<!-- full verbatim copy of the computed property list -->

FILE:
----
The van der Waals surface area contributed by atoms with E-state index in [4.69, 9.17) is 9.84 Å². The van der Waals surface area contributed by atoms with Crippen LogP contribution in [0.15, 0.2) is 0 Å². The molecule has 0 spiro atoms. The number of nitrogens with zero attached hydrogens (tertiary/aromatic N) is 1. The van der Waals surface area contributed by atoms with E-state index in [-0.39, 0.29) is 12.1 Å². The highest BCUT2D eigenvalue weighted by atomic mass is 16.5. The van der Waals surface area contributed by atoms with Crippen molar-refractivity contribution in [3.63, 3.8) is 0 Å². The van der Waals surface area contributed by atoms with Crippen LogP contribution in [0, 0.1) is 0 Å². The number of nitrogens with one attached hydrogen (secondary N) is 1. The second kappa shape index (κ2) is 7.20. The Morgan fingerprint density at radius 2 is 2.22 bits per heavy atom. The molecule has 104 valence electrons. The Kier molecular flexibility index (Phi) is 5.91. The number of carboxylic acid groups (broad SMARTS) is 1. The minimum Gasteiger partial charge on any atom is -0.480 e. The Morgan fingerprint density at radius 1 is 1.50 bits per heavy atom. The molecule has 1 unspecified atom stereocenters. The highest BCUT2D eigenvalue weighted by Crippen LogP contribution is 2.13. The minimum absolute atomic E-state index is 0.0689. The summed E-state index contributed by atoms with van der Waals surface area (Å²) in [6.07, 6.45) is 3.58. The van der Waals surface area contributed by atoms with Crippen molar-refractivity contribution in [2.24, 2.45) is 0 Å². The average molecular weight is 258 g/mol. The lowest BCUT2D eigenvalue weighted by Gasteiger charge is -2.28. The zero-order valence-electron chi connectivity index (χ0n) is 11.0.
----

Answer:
The van der Waals surface area contributed by atoms with E-state index in [4.69, 9.17) is 9.84 Å². The van der Waals surface area contributed by atoms with Crippen LogP contribution in [0.15, 0.2) is 0 Å². The molecule has 0 spiro atoms. The number of nitrogens with zero attached hydrogens (tertiary/aromatic N) is 1. The van der Waals surface area contributed by atoms with E-state index in [-0.39, 0.29) is 12.1 Å². The highest BCUT2D eigenvalue weighted by atomic mass is 16.5. The van der Waals surface area contributed by atoms with Crippen molar-refractivity contribution in [3.63, 3.8) is 0 Å². The van der Waals surface area contributed by atoms with Crippen LogP contribution in [0, 0.1) is 0 Å². The number of nitrogens with one attached hydrogen (secondary N) is 1. The second kappa shape index (κ2) is 7.20. The Morgan fingerprint density at radius 2 is 2.22 bits per heavy atom. The molecule has 104 valence electrons. The Kier molecular flexibility index (Phi) is 5.91. The number of carboxylic acid groups (broad SMARTS) is 1. The minimum Gasteiger partial charge on any atom is -0.480 e. The Morgan fingerprint density at radius 1 is 1.50 bits per heavy atom. The molecule has 1 unspecified atom stereocenters. The highest BCUT2D eigenvalue weighted by Crippen LogP contribution is 2.13. The minimum absolute atomic E-state index is 0.0689. The summed E-state index contributed by atoms with van der Waals surface area (Å²) in [6.07, 6.45) is 3.58. The van der Waals surface area contributed by atoms with Crippen molar-refractivity contribution in [2.24, 2.45) is 0 Å². The average molecular weight is 258 g/mol. The lowest BCUT2D eigenvalue weighted by Gasteiger charge is -2.28. The zero-order valence-electron chi connectivity index (χ0n) is 11.0.